Jacksonville, FL (January 31, 2020) – Over the years as District 11 has grown, many of the public rights-of-way were setup to be managed by private entities wanting to forego the usual city maintenance, looking to create an enhanced environment that would be appealing to their new developments and the surrounding community. Unfortunately, over time, the enthusiasm for such upkeeps diminished.
This was true for a section of roadway on Baymeadows Road East of I-295. The section of roadway beginning at the FDOT boundary going east towards Fort Family Park was part of an agreement between the City of Jacksonville and a private organization called Baymeadows Road East Owners Association (BREOA). This private entity approached the city in 2018 desiring to be dissolved, therefore, to that end, the city required the area in question to be clean-up and all dead plants removed prior to accepting for maintenance, this future obligation.
Now that the transition to city maintenance has occurred, it was Council Member Becton’s desire to help in the improvement of this area by working with the city’s Landscape Division to see what could be done to revive and enhance what had deteriorated. Back in December of 2018, Council Member Becton along with Dave McDaniel, Chief of the Landscape Division, made a field trip to the area to scope out a plan of attacked. This involved looking at current planting, and what would successfully grow in areas that lacked water and would require low maintenance.
Over the past year, the plan was developed and funding was needed along with the approval of the COJ Tree Commission for such an under taking. It was Ordinance 2019-089-E that setup a $1 million dollar fund through the city’s well-funded Tree Trust Fund that got this project underway. The Tree Trust Fund, estimated to have a balance of over $20 million dollars in 2019, is funded through development when a tree of a certain size is removed.
“The City of Jacksonville has over $20 million dollars in a tree fund in which all Council members are working to utilize,” said Councilman Becton. “The fund can only be used for trees and not smaller landscaping, plus it is actually challenging to find space to plant trees around the city because of so many guidelines and regulations. For State Roads, they prohibit plantings where you might want them and depending on the speed of travel on those roads, the rules become even more stringent. Unfortunately, many of the roads within District 11 are state roads, therefore under State maintenance, limiting our options.”.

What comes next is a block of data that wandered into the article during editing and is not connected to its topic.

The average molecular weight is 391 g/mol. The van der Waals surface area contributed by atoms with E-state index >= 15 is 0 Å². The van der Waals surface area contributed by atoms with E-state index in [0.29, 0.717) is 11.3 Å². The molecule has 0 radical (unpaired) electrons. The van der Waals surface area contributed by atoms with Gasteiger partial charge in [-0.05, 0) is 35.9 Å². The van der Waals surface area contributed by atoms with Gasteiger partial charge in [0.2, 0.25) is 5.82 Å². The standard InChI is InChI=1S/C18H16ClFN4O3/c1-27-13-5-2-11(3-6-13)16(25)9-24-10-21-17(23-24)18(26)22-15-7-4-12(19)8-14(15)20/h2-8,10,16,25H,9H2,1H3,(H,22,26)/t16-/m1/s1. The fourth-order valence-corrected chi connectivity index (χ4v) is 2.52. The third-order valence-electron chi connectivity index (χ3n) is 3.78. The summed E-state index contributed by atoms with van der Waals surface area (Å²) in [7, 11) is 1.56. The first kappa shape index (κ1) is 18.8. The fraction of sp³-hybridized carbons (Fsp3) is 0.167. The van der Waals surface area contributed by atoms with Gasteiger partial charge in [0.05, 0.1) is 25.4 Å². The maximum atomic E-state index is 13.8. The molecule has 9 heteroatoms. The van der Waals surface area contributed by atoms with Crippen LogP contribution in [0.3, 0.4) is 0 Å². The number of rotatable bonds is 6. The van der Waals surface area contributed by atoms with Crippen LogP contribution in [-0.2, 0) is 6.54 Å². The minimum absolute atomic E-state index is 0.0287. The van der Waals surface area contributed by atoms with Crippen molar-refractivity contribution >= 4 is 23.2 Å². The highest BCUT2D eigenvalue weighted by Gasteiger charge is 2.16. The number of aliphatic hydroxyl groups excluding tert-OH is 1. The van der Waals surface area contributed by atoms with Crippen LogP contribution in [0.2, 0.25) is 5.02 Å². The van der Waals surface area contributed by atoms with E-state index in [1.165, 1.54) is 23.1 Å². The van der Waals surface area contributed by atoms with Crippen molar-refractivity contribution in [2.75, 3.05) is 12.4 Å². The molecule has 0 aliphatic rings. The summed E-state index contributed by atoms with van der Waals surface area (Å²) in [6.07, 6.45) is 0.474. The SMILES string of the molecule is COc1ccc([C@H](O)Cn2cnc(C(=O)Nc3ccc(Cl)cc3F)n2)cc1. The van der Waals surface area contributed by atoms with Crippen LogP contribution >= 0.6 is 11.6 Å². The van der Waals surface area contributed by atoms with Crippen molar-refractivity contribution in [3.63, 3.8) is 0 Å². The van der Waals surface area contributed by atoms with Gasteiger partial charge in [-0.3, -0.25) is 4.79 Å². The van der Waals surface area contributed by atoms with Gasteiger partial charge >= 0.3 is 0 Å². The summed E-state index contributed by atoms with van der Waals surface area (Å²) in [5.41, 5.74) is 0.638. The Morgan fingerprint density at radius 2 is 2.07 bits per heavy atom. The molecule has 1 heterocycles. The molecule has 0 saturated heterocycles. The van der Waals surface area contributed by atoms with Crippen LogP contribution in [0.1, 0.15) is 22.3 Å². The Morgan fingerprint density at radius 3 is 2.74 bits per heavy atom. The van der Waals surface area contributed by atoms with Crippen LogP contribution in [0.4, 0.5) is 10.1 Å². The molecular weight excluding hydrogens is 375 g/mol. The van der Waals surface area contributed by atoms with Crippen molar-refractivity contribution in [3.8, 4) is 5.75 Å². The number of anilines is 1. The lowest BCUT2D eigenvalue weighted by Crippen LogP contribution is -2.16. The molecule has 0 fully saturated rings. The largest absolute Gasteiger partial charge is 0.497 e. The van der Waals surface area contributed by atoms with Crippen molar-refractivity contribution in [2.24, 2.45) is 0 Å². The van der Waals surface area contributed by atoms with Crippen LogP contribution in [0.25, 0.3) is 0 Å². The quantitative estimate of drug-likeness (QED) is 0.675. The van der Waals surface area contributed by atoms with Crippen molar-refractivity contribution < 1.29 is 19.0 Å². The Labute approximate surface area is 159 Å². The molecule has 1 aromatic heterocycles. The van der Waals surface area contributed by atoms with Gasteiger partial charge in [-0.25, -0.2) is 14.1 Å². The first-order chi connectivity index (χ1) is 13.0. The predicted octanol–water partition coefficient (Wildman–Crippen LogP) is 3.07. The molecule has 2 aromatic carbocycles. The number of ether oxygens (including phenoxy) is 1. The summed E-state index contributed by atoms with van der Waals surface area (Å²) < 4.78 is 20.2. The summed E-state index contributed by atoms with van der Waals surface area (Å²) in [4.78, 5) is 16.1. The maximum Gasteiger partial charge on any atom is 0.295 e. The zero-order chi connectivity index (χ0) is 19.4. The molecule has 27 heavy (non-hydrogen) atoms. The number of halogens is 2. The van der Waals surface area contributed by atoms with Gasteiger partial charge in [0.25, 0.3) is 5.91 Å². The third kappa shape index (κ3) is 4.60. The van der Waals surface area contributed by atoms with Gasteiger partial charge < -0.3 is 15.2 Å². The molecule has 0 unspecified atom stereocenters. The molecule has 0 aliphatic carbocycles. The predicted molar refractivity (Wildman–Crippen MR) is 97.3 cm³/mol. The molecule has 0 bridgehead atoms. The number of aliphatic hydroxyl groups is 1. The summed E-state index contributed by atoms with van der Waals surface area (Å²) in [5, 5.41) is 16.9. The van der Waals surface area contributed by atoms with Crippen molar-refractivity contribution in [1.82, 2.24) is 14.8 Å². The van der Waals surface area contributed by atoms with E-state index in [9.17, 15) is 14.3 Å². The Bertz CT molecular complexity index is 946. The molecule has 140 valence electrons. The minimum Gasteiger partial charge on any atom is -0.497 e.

The Tree Trust Fund has three levels of funding that have been established to help in opening up additional opportunities to plant trees and reduce the buildup of excess funds in the Trust Fund. Those levels are 1) Level 1 which allows the city to plant trees within publicly maintained streets rights-of-ways when a property owner requests the installation of trees adjacent to their property, 2) Level 2 which provides for an individual citizen or organization with the opportunity to suggest a location for tree plantings on public property limited to 200 and 3) Level 3 which provides for grants to be awarded to local community and not-for-profit organizations for the design, management and implementation of tree plantings projects on publicly owned land within the County for the conservation and enhancement of the City of Jacksonville’s tree canopy.
Along with the Baymeadows East landscape opportunity, Council Member Becton also took the opportunity to look at other areas within the District that might qualify for enhanced tree planning. Those areas ultimately included Point Meadows Drive along the western side of the sound wall and Fort Family Park.
Councilman Becton and the Chief of Landscaping, Dave McDaniel and his staff have had several field trips to this area to plan out the projects and it was the Level 2 program in which they used to get approved in December of 2019 to move forward.
“I am excited that within District 11 we have finally found areas of the district that have opportunities for planting trees,” Council Member Becton expressed. “We utilized organizations within the area to leverage our ability to act under the Level 2 program and get funding. Now it became a waiting game on the right planting time of year to act which we targeted Spring of 2020.”
According to the Project Scope, the implementation is for about 119 trees to be planted in medians and right of ways along Baymeadows East, R.G Skinner Parkway, Sweetwater Parkway, Fort Family Regional Park, and lastly Point Meadows Dr. The project cost was approximately $284,900 with Davey Tree Company. This price is based on the Countywide Tree Planting Contract’s that includes a 1-year warranty for all plantings. Adjustments will be made as needed, but the landscaping division does not expect there to be many since a majority of the trees incorporated in the landscaping plans are new and will replace previous landscaping.
The tree planting projects encompass the following variety of trees: 1) Baymeadows East – Live Oaks, East Palatka Holly, Muskogee Std, Longleaf Pine, Southern Magnolia, 2) Point Meadows Sound Wall Buffer – Cabbage Palm, Southern Red Cedar and Long Leaf Pines and 3) Fort Family Regional Park – Live Oak, Sycamore, Red Maple, and Washington Palm.
As of April, of this year, the landscaping division has confirmed that the District 11 Tree Planting is almost ready for final inspection and should be officially completed within the coming weeks.
To view more Information of the City’s Tree commission and Programs, Visit:
For Information on the city’s Tree Commission, Visit:
Previous article and information can be found, Visit: